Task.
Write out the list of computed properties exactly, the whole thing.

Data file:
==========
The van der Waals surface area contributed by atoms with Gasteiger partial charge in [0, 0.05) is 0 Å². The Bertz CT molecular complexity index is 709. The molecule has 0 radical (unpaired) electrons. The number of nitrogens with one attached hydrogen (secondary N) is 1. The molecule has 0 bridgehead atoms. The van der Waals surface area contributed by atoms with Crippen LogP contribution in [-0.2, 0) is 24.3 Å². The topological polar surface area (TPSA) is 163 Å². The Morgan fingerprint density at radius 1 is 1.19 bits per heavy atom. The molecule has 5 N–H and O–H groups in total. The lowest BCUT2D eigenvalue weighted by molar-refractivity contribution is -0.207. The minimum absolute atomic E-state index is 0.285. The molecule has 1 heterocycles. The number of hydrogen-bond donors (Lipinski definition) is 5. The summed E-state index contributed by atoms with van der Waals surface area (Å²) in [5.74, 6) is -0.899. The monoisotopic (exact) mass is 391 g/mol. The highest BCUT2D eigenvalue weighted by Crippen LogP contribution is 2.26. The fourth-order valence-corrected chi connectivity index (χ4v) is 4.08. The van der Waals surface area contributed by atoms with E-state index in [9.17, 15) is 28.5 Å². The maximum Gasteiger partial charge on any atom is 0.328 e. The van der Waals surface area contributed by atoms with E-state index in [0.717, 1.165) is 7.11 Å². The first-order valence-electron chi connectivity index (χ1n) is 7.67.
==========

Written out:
The van der Waals surface area contributed by atoms with Gasteiger partial charge in [0, 0.05) is 0 Å². The Bertz CT molecular complexity index is 709. The molecule has 0 radical (unpaired) electrons. The number of nitrogens with one attached hydrogen (secondary N) is 1. The molecule has 0 bridgehead atoms. The van der Waals surface area contributed by atoms with Crippen LogP contribution in [-0.2, 0) is 24.3 Å². The topological polar surface area (TPSA) is 163 Å². The Morgan fingerprint density at radius 1 is 1.19 bits per heavy atom. The molecule has 5 N–H and O–H groups in total. The lowest BCUT2D eigenvalue weighted by molar-refractivity contribution is -0.207. The minimum absolute atomic E-state index is 0.285. The molecule has 1 heterocycles. The number of hydrogen-bond donors (Lipinski definition) is 5. The summed E-state index contributed by atoms with van der Waals surface area (Å²) in [5.74, 6) is -0.899. The monoisotopic (exact) mass is 391 g/mol. The highest BCUT2D eigenvalue weighted by Crippen LogP contribution is 2.26. The fourth-order valence-corrected chi connectivity index (χ4v) is 4.08. The van der Waals surface area contributed by atoms with E-state index in [9.17, 15) is 28.5 Å². The maximum Gasteiger partial charge on any atom is 0.328 e. The van der Waals surface area contributed by atoms with E-state index in [0.717, 1.165) is 7.11 Å². The first-order valence-electron chi connectivity index (χ1n) is 7.67.